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Diseases

Genetic and Rare Diseases Information Center (GARD)

Glycine encephalopathy


Other Names for this Disease
  • Hyperglycinemia nonketotic
  • Nonketotic hyperglycinemia
  • Glycine synthase deficiency
  • Non-ketotic hyperglycinemia
See Disclaimer regarding information on this site. Some links on this page may take you to organizations outside of the National Institutes of Health.

Your Question

My son has NKH and is my first born child. What is the chance my next child will have NKH if he has a different father?

Our Answer

We have identified the following information that we hope you find helpful. If you still have questions, please contact us.

What is glycine encephalopathy?

Glycine encephalopathy is an inherited condition characterized by abnormally high levels of an amino acid called glycine. Glycine acts as a chemical messenger that transmits signals in the brain. Glycine encephalopathy is caused by the shortage of an enzyme that normally breaks down glycine in the body, thus allowing excess glycine to build up in tissues and organs, particularly the brain. Symptoms typically appear during infancy or early childhood and include a lack of energy (lethargy), feeding difficulties, weak muscle tone (hypotonia), abnormal jerking movements, breathing problems, seizures, and intellectual disability. It is caused by mutations in the AMT, GLDC or GCSH genes and is inherited in an autosomal recessive manner.[1][2]
Last updated: 11/10/2011

How is glycine encephalopathy inherited?

Glycine encephalopathy is inherited in an autosomal recessive pattern, which means in an affected individual, both copies of the gene that cause this condition have mutations. The parents of an individual with an autosomal recessive condition each carry one copy of the mutated gene and are referred to as carriers. Carriers typically do not show signs and symptoms of the condition.[3] When two carriers of an autosomal recessive condition have children, each child has a 25% (1 in 4) risk to have the condition, a 50% (1 in 2) risk to be a carrier like each of the parents, and a 25% chance to not have the condition and not be a carrier.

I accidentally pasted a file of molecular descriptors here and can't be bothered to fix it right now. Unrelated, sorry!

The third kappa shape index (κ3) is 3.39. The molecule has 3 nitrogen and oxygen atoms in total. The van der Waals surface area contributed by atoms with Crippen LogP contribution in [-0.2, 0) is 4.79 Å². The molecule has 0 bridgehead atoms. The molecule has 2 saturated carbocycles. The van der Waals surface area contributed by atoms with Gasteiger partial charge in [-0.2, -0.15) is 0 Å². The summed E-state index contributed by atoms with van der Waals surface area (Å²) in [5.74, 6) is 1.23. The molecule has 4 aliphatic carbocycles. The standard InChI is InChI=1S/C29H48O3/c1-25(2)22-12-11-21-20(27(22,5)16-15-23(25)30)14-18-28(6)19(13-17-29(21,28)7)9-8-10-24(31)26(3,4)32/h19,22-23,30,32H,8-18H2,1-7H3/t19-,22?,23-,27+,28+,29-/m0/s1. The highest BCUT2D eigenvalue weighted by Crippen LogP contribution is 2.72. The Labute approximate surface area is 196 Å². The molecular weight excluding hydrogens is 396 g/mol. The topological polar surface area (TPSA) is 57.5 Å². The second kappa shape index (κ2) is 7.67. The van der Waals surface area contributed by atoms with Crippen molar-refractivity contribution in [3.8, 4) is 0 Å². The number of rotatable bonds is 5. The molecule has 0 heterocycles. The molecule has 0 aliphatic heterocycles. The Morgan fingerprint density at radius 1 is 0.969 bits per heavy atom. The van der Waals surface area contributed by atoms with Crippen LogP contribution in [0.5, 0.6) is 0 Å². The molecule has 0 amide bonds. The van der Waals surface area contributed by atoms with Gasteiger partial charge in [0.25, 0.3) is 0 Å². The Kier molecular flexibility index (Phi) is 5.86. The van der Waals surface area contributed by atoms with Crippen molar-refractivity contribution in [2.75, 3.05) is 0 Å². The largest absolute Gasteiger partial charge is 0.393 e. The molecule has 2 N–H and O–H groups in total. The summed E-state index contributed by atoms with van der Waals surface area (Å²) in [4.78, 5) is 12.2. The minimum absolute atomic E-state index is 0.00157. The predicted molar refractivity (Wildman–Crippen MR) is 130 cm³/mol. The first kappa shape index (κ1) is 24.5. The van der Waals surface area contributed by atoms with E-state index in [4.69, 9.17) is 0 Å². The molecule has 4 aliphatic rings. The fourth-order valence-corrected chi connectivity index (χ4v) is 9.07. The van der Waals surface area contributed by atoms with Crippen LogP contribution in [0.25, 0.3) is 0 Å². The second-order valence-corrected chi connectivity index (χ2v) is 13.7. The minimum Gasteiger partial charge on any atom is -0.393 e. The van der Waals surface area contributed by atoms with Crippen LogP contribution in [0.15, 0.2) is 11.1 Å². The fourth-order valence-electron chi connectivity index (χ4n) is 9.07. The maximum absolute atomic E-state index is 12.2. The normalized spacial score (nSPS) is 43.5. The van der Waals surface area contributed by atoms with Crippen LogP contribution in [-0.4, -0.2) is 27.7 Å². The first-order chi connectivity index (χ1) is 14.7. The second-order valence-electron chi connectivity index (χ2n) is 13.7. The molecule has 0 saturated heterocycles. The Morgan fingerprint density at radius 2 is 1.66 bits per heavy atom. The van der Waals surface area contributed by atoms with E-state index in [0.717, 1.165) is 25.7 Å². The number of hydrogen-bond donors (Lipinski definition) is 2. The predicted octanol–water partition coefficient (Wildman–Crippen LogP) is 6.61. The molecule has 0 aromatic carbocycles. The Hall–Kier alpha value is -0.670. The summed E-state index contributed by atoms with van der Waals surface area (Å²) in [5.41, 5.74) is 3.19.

Last updated: 10/28/2011

What is the chance my next child will have glycine encephalopathy if he has a different father?

In autosomal recessive conditions, the chance of the same parents having another affected child is 1 in 4 (25%) with each pregancy. If one of the parents has a child with a different partner, the chance of having another affected child depends on whether the partner is a carrier of the same condition.

We suggest that you consult with a genetics professional to learn more about your chance of having another child with glycine encephalopathy.
Last updated: 6/2/2016

How can I find a genetics professional in my area?

Genetics clinics are a source of information for individuals and families regarding genetic conditions, treatment, inheritance, and genetic risks to other family members. More information about genetic consultations is available from Genetics Home Reference. To find a genetics clinic, we recommend that you contact your primary healthcare provider for a referral. 

The following online resources can help you find a genetics professional in your community:
  • GeneTests offers a searchable directory of U.S. and international genetics and prenatal diagnosis clinics.
  • The National Society of Genetic Counselors provides a searchable directory of US and international genetic counseling services.
  • The American College of Medical Genetics has a searchable database of US genetics clinics.
  • The American Society of Human Genetics maintains a database of its members, which includes individuals who live outside of the United States. Visit the link to obtain a list of the geneticists in your country, some of whom may be researchers that do not provide medical care.
Last updated: 3/18/2016

References
Other Names for this Disease
  • Hyperglycinemia nonketotic
  • Nonketotic hyperglycinemia
  • Glycine synthase deficiency
  • Non-ketotic hyperglycinemia
See Disclaimer regarding information on this site. Some links on this page may take you to organizations outside of the National Institutes of Health.